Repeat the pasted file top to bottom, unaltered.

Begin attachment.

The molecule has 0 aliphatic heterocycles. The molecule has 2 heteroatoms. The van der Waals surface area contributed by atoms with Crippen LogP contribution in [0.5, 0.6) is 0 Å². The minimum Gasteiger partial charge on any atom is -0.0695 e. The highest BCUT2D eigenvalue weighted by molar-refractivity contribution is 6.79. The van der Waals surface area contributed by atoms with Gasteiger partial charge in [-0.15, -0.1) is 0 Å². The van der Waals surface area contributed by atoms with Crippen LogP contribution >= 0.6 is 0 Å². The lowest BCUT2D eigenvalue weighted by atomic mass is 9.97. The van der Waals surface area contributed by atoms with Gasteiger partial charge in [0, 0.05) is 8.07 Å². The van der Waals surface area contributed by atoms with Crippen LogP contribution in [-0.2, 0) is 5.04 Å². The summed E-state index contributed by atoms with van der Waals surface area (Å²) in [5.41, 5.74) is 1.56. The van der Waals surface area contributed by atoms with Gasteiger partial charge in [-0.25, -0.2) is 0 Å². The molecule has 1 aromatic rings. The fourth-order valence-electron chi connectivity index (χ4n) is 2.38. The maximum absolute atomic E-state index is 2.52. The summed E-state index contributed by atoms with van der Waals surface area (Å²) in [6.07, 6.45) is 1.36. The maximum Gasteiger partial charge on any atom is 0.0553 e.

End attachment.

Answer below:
The molecule has 0 aliphatic heterocycles. The molecule has 2 heteroatoms. The van der Waals surface area contributed by atoms with Crippen LogP contribution in [0.5, 0.6) is 0 Å². The minimum Gasteiger partial charge on any atom is -0.0695 e. The highest BCUT2D eigenvalue weighted by molar-refractivity contribution is 6.79. The van der Waals surface area contributed by atoms with Gasteiger partial charge in [-0.15, -0.1) is 0 Å². The van der Waals surface area contributed by atoms with Crippen LogP contribution >= 0.6 is 0 Å². The lowest BCUT2D eigenvalue weighted by atomic mass is 9.97. The van der Waals surface area contributed by atoms with Gasteiger partial charge in [0, 0.05) is 8.07 Å². The van der Waals surface area contributed by atoms with Crippen LogP contribution in [-0.2, 0) is 5.04 Å². The summed E-state index contributed by atoms with van der Waals surface area (Å²) in [5.41, 5.74) is 1.56. The van der Waals surface area contributed by atoms with Gasteiger partial charge in [-0.25, -0.2) is 0 Å². The molecule has 1 aromatic rings. The fourth-order valence-electron chi connectivity index (χ4n) is 2.38. The maximum absolute atomic E-state index is 2.52. The summed E-state index contributed by atoms with van der Waals surface area (Å²) in [6.07, 6.45) is 1.36. The maximum Gasteiger partial charge on any atom is 0.0553 e.